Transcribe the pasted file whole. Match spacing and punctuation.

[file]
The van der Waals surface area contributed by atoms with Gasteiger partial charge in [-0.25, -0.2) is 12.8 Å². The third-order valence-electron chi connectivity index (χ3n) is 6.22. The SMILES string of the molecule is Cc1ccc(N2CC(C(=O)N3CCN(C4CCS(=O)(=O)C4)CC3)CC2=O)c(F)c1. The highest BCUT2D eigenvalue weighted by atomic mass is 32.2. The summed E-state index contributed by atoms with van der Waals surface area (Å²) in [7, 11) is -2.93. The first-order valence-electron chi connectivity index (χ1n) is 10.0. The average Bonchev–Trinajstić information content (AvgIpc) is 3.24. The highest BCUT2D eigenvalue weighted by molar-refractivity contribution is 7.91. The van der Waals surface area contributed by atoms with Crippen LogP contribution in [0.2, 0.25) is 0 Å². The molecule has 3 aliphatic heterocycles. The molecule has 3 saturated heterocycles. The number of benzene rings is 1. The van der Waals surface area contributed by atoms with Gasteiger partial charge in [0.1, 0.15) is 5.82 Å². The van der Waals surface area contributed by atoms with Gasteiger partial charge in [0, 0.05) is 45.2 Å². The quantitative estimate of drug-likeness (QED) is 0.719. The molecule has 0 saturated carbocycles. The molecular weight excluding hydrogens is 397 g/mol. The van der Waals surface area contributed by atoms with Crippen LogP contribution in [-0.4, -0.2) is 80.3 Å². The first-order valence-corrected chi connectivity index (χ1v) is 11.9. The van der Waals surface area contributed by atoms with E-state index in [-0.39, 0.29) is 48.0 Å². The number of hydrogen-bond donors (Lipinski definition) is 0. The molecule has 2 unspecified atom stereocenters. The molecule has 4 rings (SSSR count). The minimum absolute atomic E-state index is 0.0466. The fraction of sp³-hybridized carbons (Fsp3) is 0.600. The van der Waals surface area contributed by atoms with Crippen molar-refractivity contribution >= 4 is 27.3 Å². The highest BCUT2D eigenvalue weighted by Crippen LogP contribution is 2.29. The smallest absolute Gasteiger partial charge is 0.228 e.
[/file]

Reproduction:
The van der Waals surface area contributed by atoms with Gasteiger partial charge in [-0.25, -0.2) is 12.8 Å². The third-order valence-electron chi connectivity index (χ3n) is 6.22. The SMILES string of the molecule is Cc1ccc(N2CC(C(=O)N3CCN(C4CCS(=O)(=O)C4)CC3)CC2=O)c(F)c1. The highest BCUT2D eigenvalue weighted by atomic mass is 32.2. The summed E-state index contributed by atoms with van der Waals surface area (Å²) in [7, 11) is -2.93. The first-order valence-electron chi connectivity index (χ1n) is 10.0. The average Bonchev–Trinajstić information content (AvgIpc) is 3.24. The highest BCUT2D eigenvalue weighted by molar-refractivity contribution is 7.91. The van der Waals surface area contributed by atoms with Crippen LogP contribution in [0.2, 0.25) is 0 Å². The molecule has 3 aliphatic heterocycles. The molecule has 3 saturated heterocycles. The number of benzene rings is 1. The van der Waals surface area contributed by atoms with Gasteiger partial charge in [0.1, 0.15) is 5.82 Å². The van der Waals surface area contributed by atoms with Gasteiger partial charge in [0, 0.05) is 45.2 Å². The quantitative estimate of drug-likeness (QED) is 0.719. The molecule has 0 saturated carbocycles. The molecular weight excluding hydrogens is 397 g/mol. The van der Waals surface area contributed by atoms with Crippen LogP contribution in [-0.4, -0.2) is 80.3 Å². The first-order valence-corrected chi connectivity index (χ1v) is 11.9. The van der Waals surface area contributed by atoms with E-state index in [-0.39, 0.29) is 48.0 Å². The number of hydrogen-bond donors (Lipinski definition) is 0. The molecule has 2 unspecified atom stereocenters. The molecule has 4 rings (SSSR count). The minimum absolute atomic E-state index is 0.0466. The fraction of sp³-hybridized carbons (Fsp3) is 0.600. The van der Waals surface area contributed by atoms with Crippen molar-refractivity contribution >= 4 is 27.3 Å². The highest BCUT2D eigenvalue weighted by Crippen LogP contribution is 2.29. The smallest absolute Gasteiger partial charge is 0.228 e.